Consumers may soon have an option to search and purchase tickets for live events from a search engine if Live Nation EVP of Digital Marketing Ryan Okum gets his way. "I will not be surprised if a lot of the data gets pulled in to search engines that allow fans to find more tickets for live shows," he says.
Results for local live events could one day serve up on google.com or bing.com, similar to the way airline travel results serve up for flights information, Okum agrees. Dreaming a bit further for the concert promoter, a buy button would allow the purchase of tickets. "It's a huge opportunity for us as a business to be better connected to fans," he says, referring to opportunities in digital that provide "information and value-added experiences."
During Live Nation's first fiscal quarter in 2014, ended July 7, entertainment revenue from concerts rose 29%, compared with the year-ago quarter. To better understand growth from digital channels, Google worked with Ipsos MediaCT to follow the trend. After consumers use search engines to seek out information about live events, about 80% of consumers eventually purchase a ticket.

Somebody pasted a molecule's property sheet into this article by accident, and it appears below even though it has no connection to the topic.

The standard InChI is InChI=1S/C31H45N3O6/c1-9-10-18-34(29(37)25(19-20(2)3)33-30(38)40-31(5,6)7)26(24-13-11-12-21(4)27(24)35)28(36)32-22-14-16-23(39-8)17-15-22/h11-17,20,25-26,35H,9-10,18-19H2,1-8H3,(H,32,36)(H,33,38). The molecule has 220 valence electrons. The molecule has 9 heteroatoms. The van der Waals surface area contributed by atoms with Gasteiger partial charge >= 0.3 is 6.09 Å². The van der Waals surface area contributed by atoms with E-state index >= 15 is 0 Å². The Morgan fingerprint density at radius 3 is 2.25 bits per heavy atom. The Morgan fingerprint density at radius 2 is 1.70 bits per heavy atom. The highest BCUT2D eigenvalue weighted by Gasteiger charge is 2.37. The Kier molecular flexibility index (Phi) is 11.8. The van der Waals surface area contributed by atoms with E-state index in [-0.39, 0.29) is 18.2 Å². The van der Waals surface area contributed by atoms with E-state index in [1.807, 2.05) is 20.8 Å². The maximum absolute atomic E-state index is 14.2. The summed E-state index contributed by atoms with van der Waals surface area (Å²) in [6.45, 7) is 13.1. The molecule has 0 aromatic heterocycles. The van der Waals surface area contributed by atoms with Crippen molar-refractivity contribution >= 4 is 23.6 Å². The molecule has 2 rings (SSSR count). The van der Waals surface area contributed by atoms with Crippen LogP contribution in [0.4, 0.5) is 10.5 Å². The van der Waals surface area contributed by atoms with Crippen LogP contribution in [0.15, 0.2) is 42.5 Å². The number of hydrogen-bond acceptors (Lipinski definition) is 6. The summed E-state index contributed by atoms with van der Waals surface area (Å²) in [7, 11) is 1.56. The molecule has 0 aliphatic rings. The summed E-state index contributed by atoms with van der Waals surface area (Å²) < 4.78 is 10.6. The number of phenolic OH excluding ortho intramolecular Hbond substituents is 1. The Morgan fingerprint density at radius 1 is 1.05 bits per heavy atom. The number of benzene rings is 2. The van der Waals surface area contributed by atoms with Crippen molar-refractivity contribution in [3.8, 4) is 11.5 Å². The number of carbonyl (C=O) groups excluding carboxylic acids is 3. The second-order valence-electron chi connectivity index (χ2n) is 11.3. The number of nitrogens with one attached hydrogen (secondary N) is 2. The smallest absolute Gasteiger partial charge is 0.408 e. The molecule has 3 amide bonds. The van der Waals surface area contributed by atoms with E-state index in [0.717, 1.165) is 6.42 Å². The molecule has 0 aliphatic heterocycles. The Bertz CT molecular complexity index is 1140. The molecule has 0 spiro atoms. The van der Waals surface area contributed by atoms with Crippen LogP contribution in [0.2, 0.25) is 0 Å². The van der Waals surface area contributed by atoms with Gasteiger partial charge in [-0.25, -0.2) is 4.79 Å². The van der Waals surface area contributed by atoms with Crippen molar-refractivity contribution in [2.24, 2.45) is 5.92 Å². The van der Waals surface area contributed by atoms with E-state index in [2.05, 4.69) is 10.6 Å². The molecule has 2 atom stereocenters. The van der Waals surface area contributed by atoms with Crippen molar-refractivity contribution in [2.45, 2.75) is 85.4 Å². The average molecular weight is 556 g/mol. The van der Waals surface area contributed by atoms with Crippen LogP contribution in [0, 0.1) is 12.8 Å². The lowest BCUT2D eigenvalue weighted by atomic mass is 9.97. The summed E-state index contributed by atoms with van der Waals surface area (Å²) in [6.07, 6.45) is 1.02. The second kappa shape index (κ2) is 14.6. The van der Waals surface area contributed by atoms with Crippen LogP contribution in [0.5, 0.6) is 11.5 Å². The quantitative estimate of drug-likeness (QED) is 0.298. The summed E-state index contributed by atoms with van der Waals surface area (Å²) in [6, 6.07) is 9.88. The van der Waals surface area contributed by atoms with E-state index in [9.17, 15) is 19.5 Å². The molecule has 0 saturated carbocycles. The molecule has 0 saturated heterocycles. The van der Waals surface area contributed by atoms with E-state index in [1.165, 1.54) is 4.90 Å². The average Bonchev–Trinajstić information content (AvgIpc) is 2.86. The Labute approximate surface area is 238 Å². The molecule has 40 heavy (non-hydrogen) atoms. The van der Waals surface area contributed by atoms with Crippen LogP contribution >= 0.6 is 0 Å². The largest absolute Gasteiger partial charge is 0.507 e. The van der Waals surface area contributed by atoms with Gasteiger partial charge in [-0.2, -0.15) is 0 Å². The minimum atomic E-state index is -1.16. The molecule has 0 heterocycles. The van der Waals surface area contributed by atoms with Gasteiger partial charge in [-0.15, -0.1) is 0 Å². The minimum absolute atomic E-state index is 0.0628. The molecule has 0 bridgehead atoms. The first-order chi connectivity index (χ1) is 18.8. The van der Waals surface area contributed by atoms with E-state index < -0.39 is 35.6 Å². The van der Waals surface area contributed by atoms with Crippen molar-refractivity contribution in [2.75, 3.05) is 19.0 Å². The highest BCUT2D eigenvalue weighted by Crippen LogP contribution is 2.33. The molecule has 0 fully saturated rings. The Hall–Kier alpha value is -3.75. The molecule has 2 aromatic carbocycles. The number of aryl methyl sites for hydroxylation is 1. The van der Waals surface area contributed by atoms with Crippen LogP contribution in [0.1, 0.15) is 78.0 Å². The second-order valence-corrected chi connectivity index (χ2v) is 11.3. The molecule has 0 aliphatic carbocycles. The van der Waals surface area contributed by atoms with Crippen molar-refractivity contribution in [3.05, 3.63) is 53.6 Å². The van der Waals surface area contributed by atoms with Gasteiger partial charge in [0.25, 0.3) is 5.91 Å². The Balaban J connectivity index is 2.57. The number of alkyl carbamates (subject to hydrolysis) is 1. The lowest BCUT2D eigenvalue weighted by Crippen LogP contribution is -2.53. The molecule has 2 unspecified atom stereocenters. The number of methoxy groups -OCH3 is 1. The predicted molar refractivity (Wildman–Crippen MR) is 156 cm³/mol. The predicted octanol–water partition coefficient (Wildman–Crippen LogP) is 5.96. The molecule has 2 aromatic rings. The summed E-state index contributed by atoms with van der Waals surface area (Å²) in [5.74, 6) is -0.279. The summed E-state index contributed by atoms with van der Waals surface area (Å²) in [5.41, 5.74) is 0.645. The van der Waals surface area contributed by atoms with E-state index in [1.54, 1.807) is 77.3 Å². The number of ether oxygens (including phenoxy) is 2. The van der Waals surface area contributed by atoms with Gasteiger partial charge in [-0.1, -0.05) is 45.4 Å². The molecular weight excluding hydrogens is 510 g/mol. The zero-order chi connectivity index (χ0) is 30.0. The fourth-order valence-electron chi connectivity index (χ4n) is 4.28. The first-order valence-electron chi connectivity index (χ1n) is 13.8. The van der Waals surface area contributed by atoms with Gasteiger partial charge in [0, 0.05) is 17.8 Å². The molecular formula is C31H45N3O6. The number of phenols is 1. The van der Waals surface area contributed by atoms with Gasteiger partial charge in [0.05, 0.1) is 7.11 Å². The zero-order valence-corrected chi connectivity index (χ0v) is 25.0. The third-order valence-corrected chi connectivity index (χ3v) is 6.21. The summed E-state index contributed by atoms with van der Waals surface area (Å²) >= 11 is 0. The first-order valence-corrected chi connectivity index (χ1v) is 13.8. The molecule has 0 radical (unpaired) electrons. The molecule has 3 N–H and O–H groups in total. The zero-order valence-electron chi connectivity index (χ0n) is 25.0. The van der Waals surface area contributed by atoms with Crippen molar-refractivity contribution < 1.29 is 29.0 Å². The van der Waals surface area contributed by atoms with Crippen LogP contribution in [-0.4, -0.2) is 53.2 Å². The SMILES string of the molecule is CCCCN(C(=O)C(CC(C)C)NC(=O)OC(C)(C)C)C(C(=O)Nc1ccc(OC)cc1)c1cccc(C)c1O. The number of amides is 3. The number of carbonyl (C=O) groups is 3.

The study, released Thursday, suggests that 71% of all ticket buying happens online. While consumers mostly buy tickets on their desktops, growth on tablets and smartphones continues to rise. There was a 50% increase in the use of smartphones for ticket purchases from 2012 to 2014. Pop concepts stand out in the United States.
Some 66% of people who view live events engage in online activities during the event such as tweet photos on Twitter or post messages on Facebook and Google+. Of those, 20% comment or post, 17% check in, 16% +1, follow or like something, and one in three research future events.
The increase in online purchases continues to drive more of Live Nation's marketing budget online. The company invested between 15% and 35% of the company's overall marketing budget in digital media campaigns in 2013, but plans to invest between 30% and 40% this year, Okum said.
Consumers increasingly use smartphones to research events. Some 79% use smartphones to look up live event information at the beginning of their research, and 64% use the Internet as the main source for live event information.